THE CONTRIBUTION that Deon Lendore made to the lives of coaches, athletes and friends at Texas A&M (Agricultural and Mechanical) University was remembered in an emotional memorial service held at the college campus, on Thursday night.

Lendore, a three-time TT Olympian, died on January 10 in a car accident in Texas, United States.

Lendore, a volunteer assistant coach at Texas A&M, was on the way home from practice when the accident occured.

The 29-year-old achieved numerous accolades during his life. He was a member of the TT men's 4x400-metre team which earned bronze at the 2012 London Olympics. In 2019, he was part of the quartet which won gold at the World Relays in Yokohama, Japan. Many paid tribute to the former 400m athlete who enrolled at Texas A&M in 2012.

Alleyne Francique, who coached Lendore, was moved to tears. Francique said Lendore was the first Caribbean athlete he recruited who was still based in the Caribbean. The Grenadian said he told other coaches at the college, "We got to get him."

Francique reflected on Lendore's character. "He was a young man with many qualities. He was caring...he was courageous and he loves his family."

Francique said Lendore was friendly as he would talk to his competitors. Francique would tell Lendore, "What are you doing? They trying to take what you want, you too nice."

Lendore's brother-in-law Kieve Vanloo, who called the former athlete "tall man", flew from TT for the service. "He always dreamed of accomplishing great things. He was always an overachiever and was very passionate about sports," Vanloo said.

Lendore, a former Queen's Royal College and Abilene Wildcats athlete, made his community of Arima proud when he was accepted at Texas A&M, Vanloo said. "It was a celebration like no other.

"We the family will be forever grateful to you Texas A&M for making Deon a part of your family."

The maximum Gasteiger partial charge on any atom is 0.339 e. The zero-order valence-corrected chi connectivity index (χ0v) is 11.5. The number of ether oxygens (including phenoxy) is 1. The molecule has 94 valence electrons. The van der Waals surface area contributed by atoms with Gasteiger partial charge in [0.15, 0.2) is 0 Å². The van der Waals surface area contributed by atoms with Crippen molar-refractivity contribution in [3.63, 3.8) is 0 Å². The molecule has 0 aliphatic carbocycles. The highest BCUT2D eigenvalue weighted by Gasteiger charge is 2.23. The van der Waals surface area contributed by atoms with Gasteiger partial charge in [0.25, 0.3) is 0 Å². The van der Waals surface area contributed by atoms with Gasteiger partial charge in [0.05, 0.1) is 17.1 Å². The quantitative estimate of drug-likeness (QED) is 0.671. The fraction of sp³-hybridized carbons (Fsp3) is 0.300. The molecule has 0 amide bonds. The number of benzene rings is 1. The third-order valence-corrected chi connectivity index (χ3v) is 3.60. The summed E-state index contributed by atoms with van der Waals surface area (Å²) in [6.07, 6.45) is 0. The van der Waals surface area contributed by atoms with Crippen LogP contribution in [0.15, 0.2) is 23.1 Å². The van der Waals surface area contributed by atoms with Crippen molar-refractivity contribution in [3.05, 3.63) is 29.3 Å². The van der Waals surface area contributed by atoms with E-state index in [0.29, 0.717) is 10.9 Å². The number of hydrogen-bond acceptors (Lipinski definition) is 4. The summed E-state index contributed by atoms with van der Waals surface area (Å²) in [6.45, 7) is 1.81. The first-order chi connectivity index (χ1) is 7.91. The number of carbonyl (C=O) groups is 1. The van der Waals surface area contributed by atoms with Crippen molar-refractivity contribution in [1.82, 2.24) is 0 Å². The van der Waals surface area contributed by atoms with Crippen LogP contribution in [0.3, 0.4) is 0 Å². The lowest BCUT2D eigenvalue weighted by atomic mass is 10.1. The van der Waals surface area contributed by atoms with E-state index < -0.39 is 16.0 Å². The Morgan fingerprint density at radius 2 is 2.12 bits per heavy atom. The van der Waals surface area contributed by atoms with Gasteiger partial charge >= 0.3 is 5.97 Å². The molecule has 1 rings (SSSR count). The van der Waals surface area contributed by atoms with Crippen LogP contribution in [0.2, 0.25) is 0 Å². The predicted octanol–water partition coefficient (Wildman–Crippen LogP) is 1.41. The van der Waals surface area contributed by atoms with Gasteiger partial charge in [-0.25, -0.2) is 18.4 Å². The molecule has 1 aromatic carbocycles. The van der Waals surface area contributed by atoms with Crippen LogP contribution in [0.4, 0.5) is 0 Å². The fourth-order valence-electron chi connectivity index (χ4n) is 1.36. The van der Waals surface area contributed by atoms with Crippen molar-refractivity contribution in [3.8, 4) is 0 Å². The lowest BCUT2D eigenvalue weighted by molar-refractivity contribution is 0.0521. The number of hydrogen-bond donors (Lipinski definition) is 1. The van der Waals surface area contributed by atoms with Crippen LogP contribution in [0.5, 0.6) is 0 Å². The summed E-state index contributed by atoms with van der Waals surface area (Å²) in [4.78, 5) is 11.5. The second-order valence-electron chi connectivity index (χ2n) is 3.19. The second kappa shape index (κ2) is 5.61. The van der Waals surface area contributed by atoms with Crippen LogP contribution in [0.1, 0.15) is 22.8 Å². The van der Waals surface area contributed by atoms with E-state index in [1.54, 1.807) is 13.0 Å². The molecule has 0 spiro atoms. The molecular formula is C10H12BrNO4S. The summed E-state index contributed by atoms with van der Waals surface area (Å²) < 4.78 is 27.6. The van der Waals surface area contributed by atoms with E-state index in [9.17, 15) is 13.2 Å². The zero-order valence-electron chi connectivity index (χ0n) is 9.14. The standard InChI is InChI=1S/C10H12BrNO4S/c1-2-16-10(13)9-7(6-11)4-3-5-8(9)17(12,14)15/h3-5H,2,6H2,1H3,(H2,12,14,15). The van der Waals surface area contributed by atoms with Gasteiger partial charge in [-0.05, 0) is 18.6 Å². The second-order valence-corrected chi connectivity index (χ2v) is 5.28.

Senior associate athletic trainer Saul Luna said Lendore always remained humble and approachable and was there when called upon. He said other athletes can emulate Lendore's drive. "Put in the work and the dedication and time to be ready, so you could answer the call when the call comes and when that call comes get ready to take your shot."

Coach Pat Henry said Lendore had the ability "to lift those around him." Henry said Lendore was a motivator who inspired others.

Henry recalled a funny story when they gave Lendore a pair of pants, but it did not fit as it only reached his shin. Henry said Lendore never complained about the length of the pants. "That was Deon's brand."

Many others paid tribute to Lendore including former teammates, family members and TT athletes.

TT runner Janeil Bellille, in a tearful address, said, "He was a fearless champion. I googled leader today (Thursday) and Deon Lendore came up because he was a leader...he was always willing to put the team on his back."

The service was also filled with laughter as people reflected on Lendore's life. Lendore was remembered as having a huge appetite. Lendore attempted to cook TT dishes for his friends in the US, but was disappointed with the final product. Others said they often did not understand Lendore when he spoke because of his accent.